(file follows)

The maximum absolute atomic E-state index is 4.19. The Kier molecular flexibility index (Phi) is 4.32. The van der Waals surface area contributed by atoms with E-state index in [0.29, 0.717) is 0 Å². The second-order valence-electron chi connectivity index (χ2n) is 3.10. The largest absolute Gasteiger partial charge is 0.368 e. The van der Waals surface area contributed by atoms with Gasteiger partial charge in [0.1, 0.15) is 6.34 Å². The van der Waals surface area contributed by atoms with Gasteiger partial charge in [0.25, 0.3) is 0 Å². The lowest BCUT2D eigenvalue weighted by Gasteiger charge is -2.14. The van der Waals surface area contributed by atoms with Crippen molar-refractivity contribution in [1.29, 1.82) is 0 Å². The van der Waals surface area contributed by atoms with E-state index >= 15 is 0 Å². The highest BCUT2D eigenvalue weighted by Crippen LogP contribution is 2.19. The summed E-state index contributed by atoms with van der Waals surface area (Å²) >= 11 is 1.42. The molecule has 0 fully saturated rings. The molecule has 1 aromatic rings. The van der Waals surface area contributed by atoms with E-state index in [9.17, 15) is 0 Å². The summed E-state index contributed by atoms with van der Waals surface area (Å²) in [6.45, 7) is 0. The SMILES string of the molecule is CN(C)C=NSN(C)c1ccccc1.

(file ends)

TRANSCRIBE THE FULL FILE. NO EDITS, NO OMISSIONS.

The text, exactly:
The maximum absolute atomic E-state index is 4.19. The Kier molecular flexibility index (Phi) is 4.32. The van der Waals surface area contributed by atoms with E-state index in [0.29, 0.717) is 0 Å². The second-order valence-electron chi connectivity index (χ2n) is 3.10. The largest absolute Gasteiger partial charge is 0.368 e. The van der Waals surface area contributed by atoms with Gasteiger partial charge in [0.1, 0.15) is 6.34 Å². The van der Waals surface area contributed by atoms with Gasteiger partial charge in [0.25, 0.3) is 0 Å². The lowest BCUT2D eigenvalue weighted by Gasteiger charge is -2.14. The van der Waals surface area contributed by atoms with Crippen molar-refractivity contribution in [1.29, 1.82) is 0 Å². The van der Waals surface area contributed by atoms with E-state index >= 15 is 0 Å². The highest BCUT2D eigenvalue weighted by Crippen LogP contribution is 2.19. The summed E-state index contributed by atoms with van der Waals surface area (Å²) >= 11 is 1.42. The molecule has 0 fully saturated rings. The molecule has 1 aromatic rings. The van der Waals surface area contributed by atoms with E-state index in [9.17, 15) is 0 Å². The summed E-state index contributed by atoms with van der Waals surface area (Å²) in [6.45, 7) is 0. The SMILES string of the molecule is CN(C)C=NSN(C)c1ccccc1.